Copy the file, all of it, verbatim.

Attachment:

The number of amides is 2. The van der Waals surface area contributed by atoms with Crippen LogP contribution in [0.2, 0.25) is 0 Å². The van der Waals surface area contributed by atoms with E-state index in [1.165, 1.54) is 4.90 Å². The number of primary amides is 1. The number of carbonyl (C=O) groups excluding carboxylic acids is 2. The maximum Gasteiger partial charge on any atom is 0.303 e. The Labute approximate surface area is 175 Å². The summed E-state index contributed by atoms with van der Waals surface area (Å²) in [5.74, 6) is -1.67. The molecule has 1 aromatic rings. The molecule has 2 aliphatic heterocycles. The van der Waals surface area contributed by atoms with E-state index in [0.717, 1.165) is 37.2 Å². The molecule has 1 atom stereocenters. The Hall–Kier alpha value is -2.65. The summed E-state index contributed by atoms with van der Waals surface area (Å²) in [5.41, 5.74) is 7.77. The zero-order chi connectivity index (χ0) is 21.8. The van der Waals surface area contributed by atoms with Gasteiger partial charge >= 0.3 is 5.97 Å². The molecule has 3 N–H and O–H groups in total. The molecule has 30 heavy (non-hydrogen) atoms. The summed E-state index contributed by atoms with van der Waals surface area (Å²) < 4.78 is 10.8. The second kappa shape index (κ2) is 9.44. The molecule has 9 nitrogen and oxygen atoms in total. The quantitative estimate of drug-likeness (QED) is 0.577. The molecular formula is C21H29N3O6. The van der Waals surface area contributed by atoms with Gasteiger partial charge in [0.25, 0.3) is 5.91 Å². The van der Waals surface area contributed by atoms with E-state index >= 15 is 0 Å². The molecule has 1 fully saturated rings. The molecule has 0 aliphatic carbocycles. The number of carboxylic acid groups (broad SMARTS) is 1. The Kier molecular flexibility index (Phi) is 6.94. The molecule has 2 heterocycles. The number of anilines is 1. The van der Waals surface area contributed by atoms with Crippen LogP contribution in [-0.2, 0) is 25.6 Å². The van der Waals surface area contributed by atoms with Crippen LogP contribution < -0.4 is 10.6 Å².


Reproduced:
The number of amides is 2. The van der Waals surface area contributed by atoms with Crippen LogP contribution in [0.2, 0.25) is 0 Å². The van der Waals surface area contributed by atoms with E-state index in [1.165, 1.54) is 4.90 Å². The number of primary amides is 1. The number of carbonyl (C=O) groups excluding carboxylic acids is 2. The maximum Gasteiger partial charge on any atom is 0.303 e. The Labute approximate surface area is 175 Å². The summed E-state index contributed by atoms with van der Waals surface area (Å²) in [5.74, 6) is -1.67. The molecule has 1 aromatic rings. The molecule has 2 aliphatic heterocycles. The van der Waals surface area contributed by atoms with E-state index in [0.717, 1.165) is 37.2 Å². The molecule has 1 atom stereocenters. The Hall–Kier alpha value is -2.65. The summed E-state index contributed by atoms with van der Waals surface area (Å²) in [5.41, 5.74) is 7.77. The zero-order chi connectivity index (χ0) is 21.8. The van der Waals surface area contributed by atoms with Gasteiger partial charge >= 0.3 is 5.97 Å². The molecule has 3 N–H and O–H groups in total. The molecule has 30 heavy (non-hydrogen) atoms. The summed E-state index contributed by atoms with van der Waals surface area (Å²) < 4.78 is 10.8. The second kappa shape index (κ2) is 9.44. The molecule has 9 nitrogen and oxygen atoms in total. The quantitative estimate of drug-likeness (QED) is 0.577. The molecular formula is C21H29N3O6. The van der Waals surface area contributed by atoms with Gasteiger partial charge in [0.25, 0.3) is 5.91 Å². The van der Waals surface area contributed by atoms with E-state index >= 15 is 0 Å². The molecule has 1 fully saturated rings. The molecule has 0 aliphatic carbocycles. The number of carboxylic acid groups (broad SMARTS) is 1. The Kier molecular flexibility index (Phi) is 6.94. The molecule has 2 heterocycles. The number of anilines is 1. The van der Waals surface area contributed by atoms with Crippen LogP contribution in [-0.2, 0) is 25.6 Å². The van der Waals surface area contributed by atoms with Crippen LogP contribution < -0.4 is 10.6 Å².